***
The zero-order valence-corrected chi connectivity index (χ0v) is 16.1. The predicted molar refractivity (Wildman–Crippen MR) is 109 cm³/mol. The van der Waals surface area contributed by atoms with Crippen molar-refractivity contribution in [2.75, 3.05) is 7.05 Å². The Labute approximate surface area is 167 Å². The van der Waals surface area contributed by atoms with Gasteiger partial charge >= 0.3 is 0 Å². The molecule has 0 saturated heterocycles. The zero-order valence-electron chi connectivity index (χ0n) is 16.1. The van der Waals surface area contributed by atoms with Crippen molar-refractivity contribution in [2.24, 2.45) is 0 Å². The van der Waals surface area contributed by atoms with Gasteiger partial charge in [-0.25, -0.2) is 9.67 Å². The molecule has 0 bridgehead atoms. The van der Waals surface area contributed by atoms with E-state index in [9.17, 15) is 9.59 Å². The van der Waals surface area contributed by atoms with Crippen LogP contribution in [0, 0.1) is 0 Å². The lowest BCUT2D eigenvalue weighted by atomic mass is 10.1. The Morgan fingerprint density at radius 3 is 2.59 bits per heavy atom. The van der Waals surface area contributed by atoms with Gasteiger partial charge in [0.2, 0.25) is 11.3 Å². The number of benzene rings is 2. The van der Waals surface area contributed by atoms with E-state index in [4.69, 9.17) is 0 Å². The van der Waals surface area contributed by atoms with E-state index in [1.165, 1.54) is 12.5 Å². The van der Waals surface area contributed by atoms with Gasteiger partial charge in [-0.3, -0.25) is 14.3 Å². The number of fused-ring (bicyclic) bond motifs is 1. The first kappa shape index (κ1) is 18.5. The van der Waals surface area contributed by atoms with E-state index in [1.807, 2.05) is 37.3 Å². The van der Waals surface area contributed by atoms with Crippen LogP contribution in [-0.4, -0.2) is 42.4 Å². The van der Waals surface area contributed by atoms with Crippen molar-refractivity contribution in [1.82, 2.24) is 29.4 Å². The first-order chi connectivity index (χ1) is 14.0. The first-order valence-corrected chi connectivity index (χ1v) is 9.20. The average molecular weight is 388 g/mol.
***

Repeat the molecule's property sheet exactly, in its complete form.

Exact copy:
The zero-order valence-corrected chi connectivity index (χ0v) is 16.1. The predicted molar refractivity (Wildman–Crippen MR) is 109 cm³/mol. The van der Waals surface area contributed by atoms with Crippen molar-refractivity contribution in [2.75, 3.05) is 7.05 Å². The Labute approximate surface area is 167 Å². The van der Waals surface area contributed by atoms with Gasteiger partial charge >= 0.3 is 0 Å². The molecule has 0 saturated heterocycles. The zero-order valence-electron chi connectivity index (χ0n) is 16.1. The van der Waals surface area contributed by atoms with Crippen molar-refractivity contribution in [2.24, 2.45) is 0 Å². The van der Waals surface area contributed by atoms with Gasteiger partial charge in [-0.25, -0.2) is 9.67 Å². The molecule has 0 bridgehead atoms. The van der Waals surface area contributed by atoms with E-state index in [9.17, 15) is 9.59 Å². The van der Waals surface area contributed by atoms with Crippen LogP contribution in [0, 0.1) is 0 Å². The lowest BCUT2D eigenvalue weighted by atomic mass is 10.1. The Morgan fingerprint density at radius 3 is 2.59 bits per heavy atom. The van der Waals surface area contributed by atoms with Gasteiger partial charge in [0.2, 0.25) is 11.3 Å². The number of benzene rings is 2. The van der Waals surface area contributed by atoms with E-state index in [4.69, 9.17) is 0 Å². The van der Waals surface area contributed by atoms with E-state index in [1.165, 1.54) is 12.5 Å². The van der Waals surface area contributed by atoms with Gasteiger partial charge in [-0.3, -0.25) is 14.3 Å². The number of fused-ring (bicyclic) bond motifs is 1. The first kappa shape index (κ1) is 18.5. The van der Waals surface area contributed by atoms with E-state index in [1.807, 2.05) is 37.3 Å². The van der Waals surface area contributed by atoms with Crippen LogP contribution in [-0.4, -0.2) is 42.4 Å². The van der Waals surface area contributed by atoms with Crippen molar-refractivity contribution in [1.82, 2.24) is 29.4 Å². The first-order chi connectivity index (χ1) is 14.0. The first-order valence-corrected chi connectivity index (χ1v) is 9.20. The average molecular weight is 388 g/mol.